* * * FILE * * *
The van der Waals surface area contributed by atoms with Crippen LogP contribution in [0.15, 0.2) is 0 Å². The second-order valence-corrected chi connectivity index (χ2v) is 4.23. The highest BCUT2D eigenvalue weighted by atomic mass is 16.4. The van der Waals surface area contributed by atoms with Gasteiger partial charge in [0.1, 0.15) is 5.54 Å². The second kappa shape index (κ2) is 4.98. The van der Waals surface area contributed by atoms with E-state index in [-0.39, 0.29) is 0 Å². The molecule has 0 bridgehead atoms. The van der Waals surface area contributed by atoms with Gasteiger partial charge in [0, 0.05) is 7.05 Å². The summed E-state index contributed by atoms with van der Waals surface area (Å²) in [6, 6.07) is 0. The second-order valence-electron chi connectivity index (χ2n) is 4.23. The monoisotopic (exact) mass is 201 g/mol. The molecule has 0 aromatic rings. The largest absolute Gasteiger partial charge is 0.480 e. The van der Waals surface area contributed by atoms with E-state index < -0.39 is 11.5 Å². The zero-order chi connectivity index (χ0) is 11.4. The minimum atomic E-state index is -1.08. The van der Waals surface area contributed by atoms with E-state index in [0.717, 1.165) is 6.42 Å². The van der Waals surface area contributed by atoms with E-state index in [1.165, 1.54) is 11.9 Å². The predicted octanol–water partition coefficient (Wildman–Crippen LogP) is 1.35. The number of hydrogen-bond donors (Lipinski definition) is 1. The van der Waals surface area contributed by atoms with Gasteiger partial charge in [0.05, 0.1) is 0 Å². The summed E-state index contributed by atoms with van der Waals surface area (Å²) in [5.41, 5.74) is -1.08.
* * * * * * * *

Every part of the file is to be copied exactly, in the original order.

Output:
The van der Waals surface area contributed by atoms with Crippen LogP contribution in [0.15, 0.2) is 0 Å². The second-order valence-corrected chi connectivity index (χ2v) is 4.23. The highest BCUT2D eigenvalue weighted by atomic mass is 16.4. The van der Waals surface area contributed by atoms with Gasteiger partial charge in [0.1, 0.15) is 5.54 Å². The second kappa shape index (κ2) is 4.98. The van der Waals surface area contributed by atoms with E-state index in [-0.39, 0.29) is 0 Å². The molecule has 0 bridgehead atoms. The van der Waals surface area contributed by atoms with Gasteiger partial charge in [0, 0.05) is 7.05 Å². The summed E-state index contributed by atoms with van der Waals surface area (Å²) in [6, 6.07) is 0. The second-order valence-electron chi connectivity index (χ2n) is 4.23. The monoisotopic (exact) mass is 201 g/mol. The molecule has 0 aromatic rings. The largest absolute Gasteiger partial charge is 0.480 e. The van der Waals surface area contributed by atoms with E-state index < -0.39 is 11.5 Å². The zero-order chi connectivity index (χ0) is 11.4. The minimum atomic E-state index is -1.08. The van der Waals surface area contributed by atoms with E-state index in [0.717, 1.165) is 6.42 Å². The van der Waals surface area contributed by atoms with E-state index in [1.165, 1.54) is 11.9 Å². The predicted octanol–water partition coefficient (Wildman–Crippen LogP) is 1.35. The number of hydrogen-bond donors (Lipinski definition) is 1. The van der Waals surface area contributed by atoms with Gasteiger partial charge in [0.05, 0.1) is 0 Å². The summed E-state index contributed by atoms with van der Waals surface area (Å²) in [5.41, 5.74) is -1.08.